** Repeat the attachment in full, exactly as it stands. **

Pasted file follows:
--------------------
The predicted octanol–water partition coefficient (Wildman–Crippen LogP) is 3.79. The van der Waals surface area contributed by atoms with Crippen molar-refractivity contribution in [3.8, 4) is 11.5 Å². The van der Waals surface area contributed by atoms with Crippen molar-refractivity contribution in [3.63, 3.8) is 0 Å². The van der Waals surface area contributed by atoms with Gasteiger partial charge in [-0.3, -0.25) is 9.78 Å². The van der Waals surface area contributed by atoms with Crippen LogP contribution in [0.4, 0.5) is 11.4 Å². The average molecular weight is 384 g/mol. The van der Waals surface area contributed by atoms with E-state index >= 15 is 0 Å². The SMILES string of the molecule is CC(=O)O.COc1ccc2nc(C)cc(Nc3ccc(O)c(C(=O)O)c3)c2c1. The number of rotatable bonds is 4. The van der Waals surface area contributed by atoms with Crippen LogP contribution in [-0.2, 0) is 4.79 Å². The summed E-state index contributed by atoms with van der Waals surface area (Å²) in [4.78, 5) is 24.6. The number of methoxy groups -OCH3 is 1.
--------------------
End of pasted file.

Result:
The predicted octanol–water partition coefficient (Wildman–Crippen LogP) is 3.79. The van der Waals surface area contributed by atoms with Crippen molar-refractivity contribution in [3.8, 4) is 11.5 Å². The van der Waals surface area contributed by atoms with Crippen molar-refractivity contribution in [3.63, 3.8) is 0 Å². The van der Waals surface area contributed by atoms with Gasteiger partial charge in [-0.3, -0.25) is 9.78 Å². The van der Waals surface area contributed by atoms with Crippen LogP contribution in [0.4, 0.5) is 11.4 Å². The average molecular weight is 384 g/mol. The van der Waals surface area contributed by atoms with E-state index >= 15 is 0 Å². The SMILES string of the molecule is CC(=O)O.COc1ccc2nc(C)cc(Nc3ccc(O)c(C(=O)O)c3)c2c1. The number of rotatable bonds is 4. The van der Waals surface area contributed by atoms with Crippen LogP contribution in [-0.2, 0) is 4.79 Å². The summed E-state index contributed by atoms with van der Waals surface area (Å²) in [4.78, 5) is 24.6. The number of methoxy groups -OCH3 is 1.